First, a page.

On 20 January 2015, the Regional Labour Court of Düsseldorf
upheld the judgment of the Labour Court of Essen insofar as it
rejected the damages claims in the amount of € 191
million brought by a subsidiary of the ThyssenKrupp group
("ThyssenKrupp") against one of its former managers in an
attempt to recoup cartel fines imposed on the company for its
participation in the rail track cartel in Germany.
In 2012 and 2013, the German Federal Cartel Office
("FCO") had imposed a total fine of € 191
million on ThyssenKrupp for its participation in a cartel on the
market for the sale of rail tracks and rail equipment. The company
subsequently sued a former member of its management before the
labour courts, arguing that the manager actively contributed to the
cartel that led to the imposition of the fines or was, at least,
aware of the cartel. According to ThyssenKrupp, the manager had the
obligation to inform the board of the group or the compliance
department about the cartel, which he failed to do. ThyssenKrupp
also argued that the manager caused the damage by neglecting his
supervisory duties. Therefore, according to ThyssenKrupp, the
manager was liable for all damages resulting from the cartel.
The Regional Labour Court of Düsseldorf (the
"Court") acknowledged that, generally speaking, under
German company law, a managing director is liable vis-à-vis
its company for all damages resulting from an infringement of a
duty incumbent on him, such as the obligation to comply with all
legal provisions relevant to the company, including competition
law. The Court, however, excluded the liability of a company
representative for cartel fines that were imposed on the company
due to a violation of competition law. The Court stressed that the
legislator implemented a system of fines which differentiates
between fines against companies and fines against natural persons.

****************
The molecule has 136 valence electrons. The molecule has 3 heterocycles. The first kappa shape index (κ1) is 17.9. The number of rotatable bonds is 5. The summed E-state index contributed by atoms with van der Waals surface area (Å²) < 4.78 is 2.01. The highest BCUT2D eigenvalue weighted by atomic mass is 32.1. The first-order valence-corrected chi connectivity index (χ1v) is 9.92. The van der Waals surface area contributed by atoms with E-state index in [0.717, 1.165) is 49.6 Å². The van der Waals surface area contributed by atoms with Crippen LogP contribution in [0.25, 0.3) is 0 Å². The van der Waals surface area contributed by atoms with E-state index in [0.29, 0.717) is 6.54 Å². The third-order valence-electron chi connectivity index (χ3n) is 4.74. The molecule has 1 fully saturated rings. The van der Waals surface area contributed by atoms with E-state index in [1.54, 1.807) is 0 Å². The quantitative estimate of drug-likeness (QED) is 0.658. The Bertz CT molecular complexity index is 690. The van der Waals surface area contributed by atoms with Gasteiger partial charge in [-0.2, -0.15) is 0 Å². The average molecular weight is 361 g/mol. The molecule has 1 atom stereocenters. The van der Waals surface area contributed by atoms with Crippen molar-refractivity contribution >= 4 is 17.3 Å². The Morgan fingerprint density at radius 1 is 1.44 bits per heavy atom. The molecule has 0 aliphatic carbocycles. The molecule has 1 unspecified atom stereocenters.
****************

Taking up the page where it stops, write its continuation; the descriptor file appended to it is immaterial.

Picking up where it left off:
In particular, a fine against a company can amount to 10% of the
group's annual turnover, whereas a fine against a natural
person cannot exceed € 1 million. This differentiation
would be obsolete if a fine imposed on a company could be passed on
to a natural person.
Furthermore, the sanctioning effect and general deterrence of
competition law would be undermined should a company be able to
escape its liability under competition law by recouping its cartel
fine through a damages claim against a company representative.
According to the Court, a competition law fine must remain with the
company to which it is addressed in order to influence its future
behaviour. This is supported by the finding that, pursuant to EU as
well as German competition law, cartel fines can serve to offset
the economic advantage that the company gained with the
ThyssenKrupp brought an additional claim which was aimed at
holding its former manager liable for any damage linked to its
alleged anti-competitive behaviour, exceeding the cartel fine. It
claimed a further € 100 million which corresponded to the
amount ThyssenKrupp agreed to pay to Deutsche Bahn, a third party
injured by the cartel. The Court suspended the proceedings in this
respect in view of the fact that the criminal action brought by the
Criminal Prosecutor against the managing director has not yet been
decided by the Criminal Court.
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